Thurs. Aug. 20, 2020: The Season Starts To Shift

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image courtesy of uileo via pixabay.com

Thursday, August 20, 2020
First Quarter Moon Waxing in Scorpio
Pluto Retrograde
Saturn Retrograde
Jupiter Retrograde
Neptune Retrograde
Uranus Retrograde
Sunny and pleasant

Those aren’t my sunflowers, sadly. Mine didn’t come up this year.

The season is starting to turn. It’s not as hot and humid. It still doesn’t quite smell like autumn, but it’s not that hot, heavy, summer sensation. Thank goodness.

We had some rain, much-needed. The grass is still brown, and I’m waiting for the lawn food to arrive. I feel like all I do is battle kudzu.

The goldenrod is blooming. The Queen Anne’s Lace is fading, and, as it fades, it makes me sneeze.

The landlord is coming by later this afternoon, so I’m going to have to cut back a few things.

The beans were delightful. I think we might get one more meal’s worth from the plants before the end of the season.

The tomatoes are finally forming, on one plant anyway, but they’re staying green.

More cucumbers. Yum. I can never get enough cucumbers.

Zinnias and nasturtiums are fading. The morning glories are going like gangbusters.

I have so much basil I’ll be doing a big harvest and making pesto again. I love the home-made pesto.

The pansies are still blooming, which is kind of cute. We didn’t even switch over to petunias this year. Pretty soon, though, I’ll get some chrysanthemums. Mums always make me feel like it’s autumn. Not sure yet WHERE I’ll get them, since Country Gardens is so lax on masking and safety protocols, and I don’t want to shop there any more. But I’ll make that decision when it’s time.

The days are shorter. It’s actually too dark to do my first writing session of the day on the deck. And I have to work to catch the sunset after dinner, or I miss it. The angles of light are different, too. It’s one of the things I like about living somewhere with lower buildings – you can see the way the light changes through the year.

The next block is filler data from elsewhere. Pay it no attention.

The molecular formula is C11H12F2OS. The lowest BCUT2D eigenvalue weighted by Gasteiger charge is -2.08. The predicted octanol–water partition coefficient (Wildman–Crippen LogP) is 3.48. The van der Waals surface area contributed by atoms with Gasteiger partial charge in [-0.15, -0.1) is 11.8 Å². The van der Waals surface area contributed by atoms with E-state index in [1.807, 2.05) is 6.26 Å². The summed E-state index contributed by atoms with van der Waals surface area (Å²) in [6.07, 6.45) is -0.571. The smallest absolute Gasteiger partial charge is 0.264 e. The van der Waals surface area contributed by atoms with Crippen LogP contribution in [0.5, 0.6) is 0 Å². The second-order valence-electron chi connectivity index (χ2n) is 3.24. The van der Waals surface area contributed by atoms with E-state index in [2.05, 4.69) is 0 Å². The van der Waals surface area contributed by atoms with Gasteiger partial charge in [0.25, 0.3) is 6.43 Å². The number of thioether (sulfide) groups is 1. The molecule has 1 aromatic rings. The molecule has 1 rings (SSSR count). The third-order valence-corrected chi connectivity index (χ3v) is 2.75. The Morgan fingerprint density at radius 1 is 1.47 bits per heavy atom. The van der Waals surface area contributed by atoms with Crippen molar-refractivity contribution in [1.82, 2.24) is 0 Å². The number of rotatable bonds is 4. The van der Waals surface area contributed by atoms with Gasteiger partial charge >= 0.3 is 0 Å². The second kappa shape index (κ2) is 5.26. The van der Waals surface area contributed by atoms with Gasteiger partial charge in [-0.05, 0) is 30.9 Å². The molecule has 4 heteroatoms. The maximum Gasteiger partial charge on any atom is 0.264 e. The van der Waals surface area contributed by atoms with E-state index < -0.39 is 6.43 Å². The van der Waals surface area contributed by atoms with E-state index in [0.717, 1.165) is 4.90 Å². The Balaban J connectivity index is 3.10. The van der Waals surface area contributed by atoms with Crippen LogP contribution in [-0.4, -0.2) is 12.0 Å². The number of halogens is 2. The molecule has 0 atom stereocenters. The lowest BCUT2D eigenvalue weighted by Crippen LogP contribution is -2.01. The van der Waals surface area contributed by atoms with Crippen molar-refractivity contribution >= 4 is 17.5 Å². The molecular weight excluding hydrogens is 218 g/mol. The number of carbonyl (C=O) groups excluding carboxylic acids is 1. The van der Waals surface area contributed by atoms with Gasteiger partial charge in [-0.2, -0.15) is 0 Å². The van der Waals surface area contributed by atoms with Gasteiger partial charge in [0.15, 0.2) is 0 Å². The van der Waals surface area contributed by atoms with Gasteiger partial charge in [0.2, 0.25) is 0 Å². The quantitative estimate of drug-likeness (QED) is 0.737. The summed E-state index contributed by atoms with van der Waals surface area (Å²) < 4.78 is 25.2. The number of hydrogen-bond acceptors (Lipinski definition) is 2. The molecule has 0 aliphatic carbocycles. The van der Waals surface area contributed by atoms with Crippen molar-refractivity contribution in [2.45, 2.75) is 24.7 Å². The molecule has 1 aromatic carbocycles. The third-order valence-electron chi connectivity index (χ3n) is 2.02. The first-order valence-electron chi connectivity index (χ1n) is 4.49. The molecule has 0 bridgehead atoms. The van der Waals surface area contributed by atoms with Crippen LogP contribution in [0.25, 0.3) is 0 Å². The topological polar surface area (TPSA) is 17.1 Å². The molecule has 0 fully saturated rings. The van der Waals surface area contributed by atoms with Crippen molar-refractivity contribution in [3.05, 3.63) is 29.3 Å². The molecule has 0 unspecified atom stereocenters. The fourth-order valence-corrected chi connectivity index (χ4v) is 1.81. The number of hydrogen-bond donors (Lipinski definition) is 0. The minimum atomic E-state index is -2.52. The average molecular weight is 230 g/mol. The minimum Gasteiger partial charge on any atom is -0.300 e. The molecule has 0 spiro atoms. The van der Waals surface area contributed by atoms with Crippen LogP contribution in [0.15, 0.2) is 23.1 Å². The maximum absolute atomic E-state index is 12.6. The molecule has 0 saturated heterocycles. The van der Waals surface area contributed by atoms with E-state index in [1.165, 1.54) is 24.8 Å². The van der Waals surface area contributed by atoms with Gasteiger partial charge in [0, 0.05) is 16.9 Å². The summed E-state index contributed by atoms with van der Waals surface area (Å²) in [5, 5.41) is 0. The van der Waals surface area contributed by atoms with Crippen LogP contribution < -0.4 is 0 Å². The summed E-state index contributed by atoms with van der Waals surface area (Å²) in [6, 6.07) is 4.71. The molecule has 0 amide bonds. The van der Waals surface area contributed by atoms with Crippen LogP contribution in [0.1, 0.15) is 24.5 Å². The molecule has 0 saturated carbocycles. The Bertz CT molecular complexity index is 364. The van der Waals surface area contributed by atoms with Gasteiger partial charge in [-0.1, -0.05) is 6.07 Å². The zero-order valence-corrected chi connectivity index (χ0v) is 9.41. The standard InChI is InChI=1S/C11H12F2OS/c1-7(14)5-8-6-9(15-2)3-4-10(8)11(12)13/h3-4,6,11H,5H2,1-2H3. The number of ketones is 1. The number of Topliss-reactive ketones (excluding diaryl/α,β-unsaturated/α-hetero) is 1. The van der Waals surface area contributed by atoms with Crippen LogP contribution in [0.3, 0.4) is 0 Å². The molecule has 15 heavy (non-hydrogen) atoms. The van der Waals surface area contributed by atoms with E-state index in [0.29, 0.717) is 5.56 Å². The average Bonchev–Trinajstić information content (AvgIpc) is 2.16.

The other morning, when I was out watering by moonlight (which I had to do over the weekend) – the sky was so clear! Even the waning moon and the stars were so bright! It was lovely.

How’s your garden changing these days?

Thurs. Aug. 13, 2020: Bean Harvest

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image by matthiasboeckel via pixabay.com

Thursday, August 13, 2020
4th Quarter Waning Moon in Gemini
Pluto Retrograde
Saturn Retrograde
Jupiter Retrograde
Neptune Retrograde
Celtic Tree Month of Hazel
Humid and cloudy

I think I’ll be able to do my first harvest of green beans today. They’re ready to be picked, steamed, and enjoyed with butter.

We’re getting more cucumbers, and the tomatoes are starting to form. The tomatoes are late this year, even though they were planted pretty early.

The tiger lilies are faded and the chlorophyll is draining back into the bulbs. Some of the hosta blooms have faded, so I’ll have to cut back the stems.

I feel like I do nothing but battle kudzu.

It’s still terribly dry. I was out watering the lawn by moonlight this morning at 5 AM, because sunrise is later and later. I’m having trouble getting the lawn food I want. I thought I saw a coyote take off down the street when I turned the hose on.

There were a pair of bunnies out in the meadow eating breakfast while I was out watering (I made sure not to get them wet). And a bigger bunny later on the terraced area. He comes right up to the steps. He’s used to us.

The morning glories start the day a deep purple, and fade back to a red violet in the afternoon. I thought I had a multi-colored pack – I didn’t realize the blossoms themselves changed color.